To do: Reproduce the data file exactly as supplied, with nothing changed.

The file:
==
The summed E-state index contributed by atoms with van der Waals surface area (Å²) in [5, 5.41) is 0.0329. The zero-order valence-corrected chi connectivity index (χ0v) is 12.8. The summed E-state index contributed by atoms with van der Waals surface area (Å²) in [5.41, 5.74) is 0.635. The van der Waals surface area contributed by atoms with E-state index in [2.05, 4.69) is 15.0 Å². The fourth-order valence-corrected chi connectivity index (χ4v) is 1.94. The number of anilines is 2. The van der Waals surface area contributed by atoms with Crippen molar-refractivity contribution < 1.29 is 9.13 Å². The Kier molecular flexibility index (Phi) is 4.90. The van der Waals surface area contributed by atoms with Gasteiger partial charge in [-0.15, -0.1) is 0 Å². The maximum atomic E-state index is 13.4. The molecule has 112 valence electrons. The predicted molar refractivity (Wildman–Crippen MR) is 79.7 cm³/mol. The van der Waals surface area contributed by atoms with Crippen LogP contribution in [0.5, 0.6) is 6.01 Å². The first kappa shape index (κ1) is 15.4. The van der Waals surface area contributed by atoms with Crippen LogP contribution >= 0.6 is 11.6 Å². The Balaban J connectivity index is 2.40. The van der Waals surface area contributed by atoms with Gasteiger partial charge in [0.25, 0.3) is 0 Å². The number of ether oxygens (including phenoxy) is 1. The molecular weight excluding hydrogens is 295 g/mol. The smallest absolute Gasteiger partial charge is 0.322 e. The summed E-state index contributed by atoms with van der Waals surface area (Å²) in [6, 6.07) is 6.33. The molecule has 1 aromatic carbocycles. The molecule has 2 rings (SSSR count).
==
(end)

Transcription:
The summed E-state index contributed by atoms with van der Waals surface area (Å²) in [5, 5.41) is 0.0329. The zero-order valence-corrected chi connectivity index (χ0v) is 12.8. The summed E-state index contributed by atoms with van der Waals surface area (Å²) in [5.41, 5.74) is 0.635. The van der Waals surface area contributed by atoms with E-state index in [2.05, 4.69) is 15.0 Å². The fourth-order valence-corrected chi connectivity index (χ4v) is 1.94. The number of anilines is 2. The van der Waals surface area contributed by atoms with Crippen molar-refractivity contribution < 1.29 is 9.13 Å². The Kier molecular flexibility index (Phi) is 4.90. The van der Waals surface area contributed by atoms with Gasteiger partial charge in [-0.15, -0.1) is 0 Å². The maximum atomic E-state index is 13.4. The molecule has 112 valence electrons. The predicted molar refractivity (Wildman–Crippen MR) is 79.7 cm³/mol. The van der Waals surface area contributed by atoms with Crippen LogP contribution in [0.5, 0.6) is 6.01 Å². The first kappa shape index (κ1) is 15.4. The van der Waals surface area contributed by atoms with Crippen LogP contribution >= 0.6 is 11.6 Å². The Balaban J connectivity index is 2.40. The van der Waals surface area contributed by atoms with Gasteiger partial charge in [0.25, 0.3) is 0 Å². The number of ether oxygens (including phenoxy) is 1. The molecular weight excluding hydrogens is 295 g/mol. The smallest absolute Gasteiger partial charge is 0.322 e. The summed E-state index contributed by atoms with van der Waals surface area (Å²) in [6, 6.07) is 6.33. The molecule has 1 aromatic carbocycles. The molecule has 2 rings (SSSR count).